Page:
Mortgage interest rates moved up for a second straight week on news of better than expected economic growth in the third quarter.
In its weekly Primary Mortgage Market Survey, Freddie Mac reported the average interest rate for a 30-year fixed-rate mortgage (FRM) slid up to 4.02 percent (0.5 point) for the week ending November 6. It was the first time the 30-year fixed average measured above 4 percent in nearly a month.
With the increase, the 30-year FRM still remains more than half a percentage point lower than its 2014 high of 4.53 percent—recorded at the start of January.
The 15-year FRM was also up this week, averaging a rate of 3.21 percent (0.5 point).
Average rates edged up on adjustable-rate mortgages (ARMs), as well. According to Freddie, the average interest rate for a 5-year ARM was 2.97 percent (0.5 point) for the week, while the 1-year ARM averaged 2.45 percent (0.4 point).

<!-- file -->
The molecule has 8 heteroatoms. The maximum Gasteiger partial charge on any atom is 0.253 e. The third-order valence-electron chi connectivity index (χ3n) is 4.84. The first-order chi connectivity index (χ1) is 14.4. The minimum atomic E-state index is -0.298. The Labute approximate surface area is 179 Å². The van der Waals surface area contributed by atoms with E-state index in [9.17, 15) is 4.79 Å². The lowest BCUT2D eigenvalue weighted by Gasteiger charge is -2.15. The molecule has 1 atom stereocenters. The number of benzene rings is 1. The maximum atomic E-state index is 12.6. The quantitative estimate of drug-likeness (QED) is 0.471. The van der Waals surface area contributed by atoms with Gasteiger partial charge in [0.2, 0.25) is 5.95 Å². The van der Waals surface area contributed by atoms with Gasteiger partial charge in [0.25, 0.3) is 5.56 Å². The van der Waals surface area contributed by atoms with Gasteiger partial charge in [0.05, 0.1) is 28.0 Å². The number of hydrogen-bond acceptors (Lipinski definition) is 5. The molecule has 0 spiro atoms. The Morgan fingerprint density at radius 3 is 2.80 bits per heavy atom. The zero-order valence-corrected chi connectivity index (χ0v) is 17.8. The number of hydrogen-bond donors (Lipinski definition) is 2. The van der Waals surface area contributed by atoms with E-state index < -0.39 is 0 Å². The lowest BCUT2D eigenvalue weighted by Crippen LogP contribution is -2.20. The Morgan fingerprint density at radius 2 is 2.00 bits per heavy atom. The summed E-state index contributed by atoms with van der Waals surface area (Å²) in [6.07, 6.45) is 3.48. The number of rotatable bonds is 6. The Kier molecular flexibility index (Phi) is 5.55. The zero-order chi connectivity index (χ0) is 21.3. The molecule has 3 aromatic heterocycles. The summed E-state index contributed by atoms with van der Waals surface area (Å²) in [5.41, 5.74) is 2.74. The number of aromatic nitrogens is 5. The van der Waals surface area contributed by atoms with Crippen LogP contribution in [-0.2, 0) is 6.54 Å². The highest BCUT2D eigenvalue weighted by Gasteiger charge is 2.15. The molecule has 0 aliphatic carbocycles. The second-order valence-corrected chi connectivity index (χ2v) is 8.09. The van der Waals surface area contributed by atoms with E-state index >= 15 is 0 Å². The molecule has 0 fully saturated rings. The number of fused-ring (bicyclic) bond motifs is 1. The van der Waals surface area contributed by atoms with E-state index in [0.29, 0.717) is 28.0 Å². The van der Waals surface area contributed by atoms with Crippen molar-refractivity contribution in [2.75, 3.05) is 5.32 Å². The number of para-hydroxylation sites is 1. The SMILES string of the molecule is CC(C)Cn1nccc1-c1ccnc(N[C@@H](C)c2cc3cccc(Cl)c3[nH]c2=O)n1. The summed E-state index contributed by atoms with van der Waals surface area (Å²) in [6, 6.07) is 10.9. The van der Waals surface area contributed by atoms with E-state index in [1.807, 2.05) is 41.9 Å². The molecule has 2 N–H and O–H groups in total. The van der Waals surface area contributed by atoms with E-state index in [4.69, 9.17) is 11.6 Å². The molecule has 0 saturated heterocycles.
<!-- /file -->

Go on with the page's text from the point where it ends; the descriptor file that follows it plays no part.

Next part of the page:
Freddie Mac's chief economist, Frank Nothaft, pointed to promising economic reports as the catalyst for the latest increase. The ISM Manufacturing Index, released Monday, beat expectations at a reading of 59, while the government's advance report on gross domestic product shows the economy expanded at a rate of 3.5 percent in the third quarter.
Bankrate.com's weekly national survey also showed increases across the board. According to the site, the 30-year fixed averaged 4.10 percent for the week, while the 15-year fixed was up to 3.34 percent.
The 5/1 ARM, meanwhile, ticked up slightly to 3.18 percent, Bankrate reported.